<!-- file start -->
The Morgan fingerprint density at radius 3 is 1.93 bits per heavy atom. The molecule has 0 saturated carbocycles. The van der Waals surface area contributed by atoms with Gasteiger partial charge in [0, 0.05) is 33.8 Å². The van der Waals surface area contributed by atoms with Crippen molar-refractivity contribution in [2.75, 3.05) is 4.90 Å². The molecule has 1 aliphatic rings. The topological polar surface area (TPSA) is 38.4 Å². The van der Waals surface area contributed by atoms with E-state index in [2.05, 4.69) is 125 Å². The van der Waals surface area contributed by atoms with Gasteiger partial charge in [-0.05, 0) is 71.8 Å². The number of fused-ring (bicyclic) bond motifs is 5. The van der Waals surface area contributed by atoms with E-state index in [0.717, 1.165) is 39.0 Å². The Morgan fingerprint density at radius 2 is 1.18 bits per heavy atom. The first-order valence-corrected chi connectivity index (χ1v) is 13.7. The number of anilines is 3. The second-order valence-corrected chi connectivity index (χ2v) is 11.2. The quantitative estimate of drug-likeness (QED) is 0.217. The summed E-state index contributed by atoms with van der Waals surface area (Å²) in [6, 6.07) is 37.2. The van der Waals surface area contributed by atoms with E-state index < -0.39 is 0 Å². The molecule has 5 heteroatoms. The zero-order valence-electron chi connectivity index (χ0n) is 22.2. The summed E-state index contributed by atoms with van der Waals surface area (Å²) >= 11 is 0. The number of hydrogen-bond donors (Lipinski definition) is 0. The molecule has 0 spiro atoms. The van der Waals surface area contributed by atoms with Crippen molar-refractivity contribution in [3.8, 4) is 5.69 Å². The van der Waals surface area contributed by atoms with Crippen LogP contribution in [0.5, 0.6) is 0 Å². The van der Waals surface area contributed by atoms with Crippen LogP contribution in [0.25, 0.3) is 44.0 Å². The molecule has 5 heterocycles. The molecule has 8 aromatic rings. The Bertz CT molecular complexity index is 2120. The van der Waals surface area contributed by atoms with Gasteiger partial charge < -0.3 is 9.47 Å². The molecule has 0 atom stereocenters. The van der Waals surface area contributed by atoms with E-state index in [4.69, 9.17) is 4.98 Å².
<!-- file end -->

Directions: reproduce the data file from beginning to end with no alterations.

The Morgan fingerprint density at radius 3 is 1.93 bits per heavy atom. The molecule has 0 saturated carbocycles. The van der Waals surface area contributed by atoms with Gasteiger partial charge in [0, 0.05) is 33.8 Å². The van der Waals surface area contributed by atoms with Crippen molar-refractivity contribution in [2.75, 3.05) is 4.90 Å². The molecule has 1 aliphatic rings. The topological polar surface area (TPSA) is 38.4 Å². The van der Waals surface area contributed by atoms with E-state index in [2.05, 4.69) is 125 Å². The van der Waals surface area contributed by atoms with Gasteiger partial charge in [-0.05, 0) is 71.8 Å². The number of fused-ring (bicyclic) bond motifs is 5. The van der Waals surface area contributed by atoms with E-state index in [0.717, 1.165) is 39.0 Å². The Morgan fingerprint density at radius 2 is 1.18 bits per heavy atom. The first-order valence-corrected chi connectivity index (χ1v) is 13.7. The number of anilines is 3. The second-order valence-corrected chi connectivity index (χ2v) is 11.2. The quantitative estimate of drug-likeness (QED) is 0.217. The summed E-state index contributed by atoms with van der Waals surface area (Å²) in [6, 6.07) is 37.2. The van der Waals surface area contributed by atoms with E-state index < -0.39 is 0 Å². The molecule has 5 heteroatoms. The zero-order valence-electron chi connectivity index (χ0n) is 22.2. The summed E-state index contributed by atoms with van der Waals surface area (Å²) >= 11 is 0. The number of hydrogen-bond donors (Lipinski definition) is 0. The molecule has 0 spiro atoms. The van der Waals surface area contributed by atoms with Crippen molar-refractivity contribution in [3.8, 4) is 5.69 Å². The van der Waals surface area contributed by atoms with Crippen LogP contribution in [0.5, 0.6) is 0 Å². The van der Waals surface area contributed by atoms with Crippen LogP contribution in [0.25, 0.3) is 44.0 Å². The molecule has 5 heterocycles. The molecule has 8 aromatic rings. The Bertz CT molecular complexity index is 2120. The van der Waals surface area contributed by atoms with Gasteiger partial charge < -0.3 is 9.47 Å². The molecule has 0 atom stereocenters. The van der Waals surface area contributed by atoms with E-state index in [4.69, 9.17) is 4.98 Å².